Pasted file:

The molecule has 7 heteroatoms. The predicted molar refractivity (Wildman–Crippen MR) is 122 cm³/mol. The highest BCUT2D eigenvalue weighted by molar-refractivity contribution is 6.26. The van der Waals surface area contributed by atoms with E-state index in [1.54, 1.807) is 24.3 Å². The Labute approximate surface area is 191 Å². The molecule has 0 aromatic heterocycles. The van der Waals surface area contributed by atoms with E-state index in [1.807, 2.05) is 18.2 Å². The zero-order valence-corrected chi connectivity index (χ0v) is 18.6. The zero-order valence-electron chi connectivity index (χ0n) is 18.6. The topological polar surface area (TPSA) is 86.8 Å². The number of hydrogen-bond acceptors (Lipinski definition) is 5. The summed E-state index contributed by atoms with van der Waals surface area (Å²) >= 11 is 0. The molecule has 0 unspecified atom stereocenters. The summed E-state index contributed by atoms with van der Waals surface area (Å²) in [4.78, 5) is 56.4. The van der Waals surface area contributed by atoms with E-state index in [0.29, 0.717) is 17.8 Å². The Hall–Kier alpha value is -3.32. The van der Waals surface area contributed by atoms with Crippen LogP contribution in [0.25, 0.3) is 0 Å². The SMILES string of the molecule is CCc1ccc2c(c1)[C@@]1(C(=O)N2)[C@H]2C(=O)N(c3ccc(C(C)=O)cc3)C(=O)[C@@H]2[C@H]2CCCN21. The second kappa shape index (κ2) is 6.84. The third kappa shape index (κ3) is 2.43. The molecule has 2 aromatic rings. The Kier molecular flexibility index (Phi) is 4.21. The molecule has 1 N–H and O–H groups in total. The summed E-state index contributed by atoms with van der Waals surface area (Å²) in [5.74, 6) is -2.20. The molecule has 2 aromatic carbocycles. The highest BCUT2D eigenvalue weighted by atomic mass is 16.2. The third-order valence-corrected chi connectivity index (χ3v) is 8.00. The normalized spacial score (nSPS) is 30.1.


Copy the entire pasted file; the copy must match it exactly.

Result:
The molecule has 7 heteroatoms. The predicted molar refractivity (Wildman–Crippen MR) is 122 cm³/mol. The highest BCUT2D eigenvalue weighted by molar-refractivity contribution is 6.26. The van der Waals surface area contributed by atoms with E-state index in [1.54, 1.807) is 24.3 Å². The Labute approximate surface area is 191 Å². The molecule has 0 aromatic heterocycles. The van der Waals surface area contributed by atoms with E-state index in [1.807, 2.05) is 18.2 Å². The zero-order valence-corrected chi connectivity index (χ0v) is 18.6. The zero-order valence-electron chi connectivity index (χ0n) is 18.6. The topological polar surface area (TPSA) is 86.8 Å². The number of hydrogen-bond acceptors (Lipinski definition) is 5. The summed E-state index contributed by atoms with van der Waals surface area (Å²) >= 11 is 0. The molecule has 0 unspecified atom stereocenters. The summed E-state index contributed by atoms with van der Waals surface area (Å²) in [4.78, 5) is 56.4. The van der Waals surface area contributed by atoms with E-state index in [0.29, 0.717) is 17.8 Å². The Hall–Kier alpha value is -3.32. The van der Waals surface area contributed by atoms with Crippen LogP contribution in [0.25, 0.3) is 0 Å². The SMILES string of the molecule is CCc1ccc2c(c1)[C@@]1(C(=O)N2)[C@H]2C(=O)N(c3ccc(C(C)=O)cc3)C(=O)[C@@H]2[C@H]2CCCN21. The second kappa shape index (κ2) is 6.84. The third kappa shape index (κ3) is 2.43. The molecule has 2 aromatic rings. The Kier molecular flexibility index (Phi) is 4.21. The molecule has 1 N–H and O–H groups in total. The summed E-state index contributed by atoms with van der Waals surface area (Å²) in [5.74, 6) is -2.20. The molecule has 2 aromatic carbocycles. The highest BCUT2D eigenvalue weighted by atomic mass is 16.2. The third-order valence-corrected chi connectivity index (χ3v) is 8.00. The normalized spacial score (nSPS) is 30.1.